This article was broadcast as a Thought for the Day on BBC Radio Ulster on Wednesday 27thJuly 2016 and is adapted and used with permission.
On Tuesday in Rouen in France the community gathered to remember an 84-year-old priest murdered earlier that day in an atrocious act of murder carried out it seems because he was a Christian. The Rouen community is one in a long list of communities who have gathered to remember over these last months – Nice, Munich, Orlando, Kabul to name but a few.
A couple of weeks ago I was privileged to attend an event remembering what happened in Srebrenica in 1995. It was a sober remembering. During the Balkans War Srebrenica was declared a United Nations Safe Area. In July 1995 General Ratko Mladic and his armed forces disregarded the declaration of safety, invaded the town and systematically killed 8000 men and boys who were then buried in mass graves. Thousands of women, young and old, were forcibly deported and many of them raped. All because they were Muslim.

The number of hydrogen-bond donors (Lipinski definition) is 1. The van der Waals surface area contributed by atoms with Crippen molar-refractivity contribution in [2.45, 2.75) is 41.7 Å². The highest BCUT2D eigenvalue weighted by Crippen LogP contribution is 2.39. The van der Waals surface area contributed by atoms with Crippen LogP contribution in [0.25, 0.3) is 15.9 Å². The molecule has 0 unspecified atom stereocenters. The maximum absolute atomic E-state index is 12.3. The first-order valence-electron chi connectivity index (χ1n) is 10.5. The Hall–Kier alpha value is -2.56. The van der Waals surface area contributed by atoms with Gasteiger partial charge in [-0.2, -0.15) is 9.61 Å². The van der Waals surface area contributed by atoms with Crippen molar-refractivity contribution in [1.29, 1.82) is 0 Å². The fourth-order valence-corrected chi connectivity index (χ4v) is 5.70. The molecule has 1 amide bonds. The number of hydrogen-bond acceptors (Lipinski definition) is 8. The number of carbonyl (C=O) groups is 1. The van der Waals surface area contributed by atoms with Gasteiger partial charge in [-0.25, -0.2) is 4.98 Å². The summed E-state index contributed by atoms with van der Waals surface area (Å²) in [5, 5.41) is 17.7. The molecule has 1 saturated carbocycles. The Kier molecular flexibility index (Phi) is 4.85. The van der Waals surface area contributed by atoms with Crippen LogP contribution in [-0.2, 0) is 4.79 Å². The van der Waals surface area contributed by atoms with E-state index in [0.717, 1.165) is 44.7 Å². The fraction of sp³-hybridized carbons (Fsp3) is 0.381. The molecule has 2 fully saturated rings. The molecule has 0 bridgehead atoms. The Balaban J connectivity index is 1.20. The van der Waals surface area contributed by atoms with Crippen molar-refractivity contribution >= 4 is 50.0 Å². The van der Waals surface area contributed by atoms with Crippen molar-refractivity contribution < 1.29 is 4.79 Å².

It was by some collision of circumstance that I lifted a book just the night before the commemoration for Srebrenica. The book contains the record of a journalist’s observations as the war in Syria began. I did not expect the book’s introduction to focus on the Balkans war, a subject the writer describes as having become ‘a terrible fever’ for him as he worked on the seemingly intractable task of tracing war criminals like Mladic.
His anger is palpable as he writes about those who visited terror on others, going free for so long while victims drop their eyes to the ground as if they had done something to be ashamed of. One can only imagine the grief and trauma; the bodies tenderly raised from the ground with gentleness to counter the terror that had put them there – then examined, and laid properly to rest.
Rwanda, Nigeria, North America, the Shoah, the West Bank, South Sudan, Northern Ireland and on and on we continue to remember. We remember to honour the dead, as we await justice and in the hope that it will never happen again. As I remembered Srebrenica it occurred to me that we also persist in remembering because we believe we can do better than this horror. We not only can, we must. Those of us who are Christian remember a broken body, given up freely for us. It is not for us to break the bodies of others but to remember, to believe and to do better.
Rev Dr Lesley Carroll is a Presbyterian Minister. Previously she was a member of the Forum for Victims and Survivors and Consultative group on dealing with the past.